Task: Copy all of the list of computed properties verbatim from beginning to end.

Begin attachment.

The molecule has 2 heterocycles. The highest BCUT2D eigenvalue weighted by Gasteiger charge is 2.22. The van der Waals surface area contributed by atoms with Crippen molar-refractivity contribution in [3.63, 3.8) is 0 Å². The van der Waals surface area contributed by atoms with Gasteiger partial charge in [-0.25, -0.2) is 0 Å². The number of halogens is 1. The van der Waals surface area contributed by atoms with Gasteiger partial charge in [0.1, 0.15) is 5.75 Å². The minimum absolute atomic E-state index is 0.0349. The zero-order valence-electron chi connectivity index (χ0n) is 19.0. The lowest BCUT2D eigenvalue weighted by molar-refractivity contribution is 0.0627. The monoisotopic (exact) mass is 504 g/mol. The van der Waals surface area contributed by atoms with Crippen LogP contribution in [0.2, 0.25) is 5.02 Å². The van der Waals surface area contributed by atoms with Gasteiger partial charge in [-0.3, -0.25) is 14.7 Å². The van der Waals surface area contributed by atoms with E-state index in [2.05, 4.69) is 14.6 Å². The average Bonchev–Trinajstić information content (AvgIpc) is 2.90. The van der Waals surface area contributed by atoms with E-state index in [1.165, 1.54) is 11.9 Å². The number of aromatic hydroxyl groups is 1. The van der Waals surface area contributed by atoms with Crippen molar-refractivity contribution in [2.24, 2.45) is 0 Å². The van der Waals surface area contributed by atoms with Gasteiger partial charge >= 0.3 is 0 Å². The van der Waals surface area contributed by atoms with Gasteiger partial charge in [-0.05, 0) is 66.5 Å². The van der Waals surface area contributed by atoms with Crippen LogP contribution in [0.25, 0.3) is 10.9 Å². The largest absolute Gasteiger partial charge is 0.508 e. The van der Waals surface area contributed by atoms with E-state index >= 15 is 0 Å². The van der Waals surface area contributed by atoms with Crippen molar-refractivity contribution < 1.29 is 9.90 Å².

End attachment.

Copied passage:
The molecule has 2 heterocycles. The highest BCUT2D eigenvalue weighted by Gasteiger charge is 2.22. The van der Waals surface area contributed by atoms with Crippen molar-refractivity contribution in [3.63, 3.8) is 0 Å². The van der Waals surface area contributed by atoms with Gasteiger partial charge in [-0.25, -0.2) is 0 Å². The number of halogens is 1. The van der Waals surface area contributed by atoms with Gasteiger partial charge in [0.1, 0.15) is 5.75 Å². The minimum absolute atomic E-state index is 0.0349. The zero-order valence-electron chi connectivity index (χ0n) is 19.0. The lowest BCUT2D eigenvalue weighted by molar-refractivity contribution is 0.0627. The monoisotopic (exact) mass is 504 g/mol. The van der Waals surface area contributed by atoms with Crippen LogP contribution in [0.2, 0.25) is 5.02 Å². The van der Waals surface area contributed by atoms with Gasteiger partial charge in [-0.3, -0.25) is 14.7 Å². The van der Waals surface area contributed by atoms with E-state index in [2.05, 4.69) is 14.6 Å². The average Bonchev–Trinajstić information content (AvgIpc) is 2.90. The van der Waals surface area contributed by atoms with E-state index in [1.165, 1.54) is 11.9 Å². The number of aromatic hydroxyl groups is 1. The van der Waals surface area contributed by atoms with Crippen molar-refractivity contribution in [2.24, 2.45) is 0 Å². The van der Waals surface area contributed by atoms with Gasteiger partial charge >= 0.3 is 0 Å². The van der Waals surface area contributed by atoms with Gasteiger partial charge in [-0.05, 0) is 66.5 Å². The van der Waals surface area contributed by atoms with Crippen LogP contribution in [0.25, 0.3) is 10.9 Å². The largest absolute Gasteiger partial charge is 0.508 e. The van der Waals surface area contributed by atoms with E-state index >= 15 is 0 Å². The van der Waals surface area contributed by atoms with Crippen molar-refractivity contribution < 1.29 is 9.90 Å².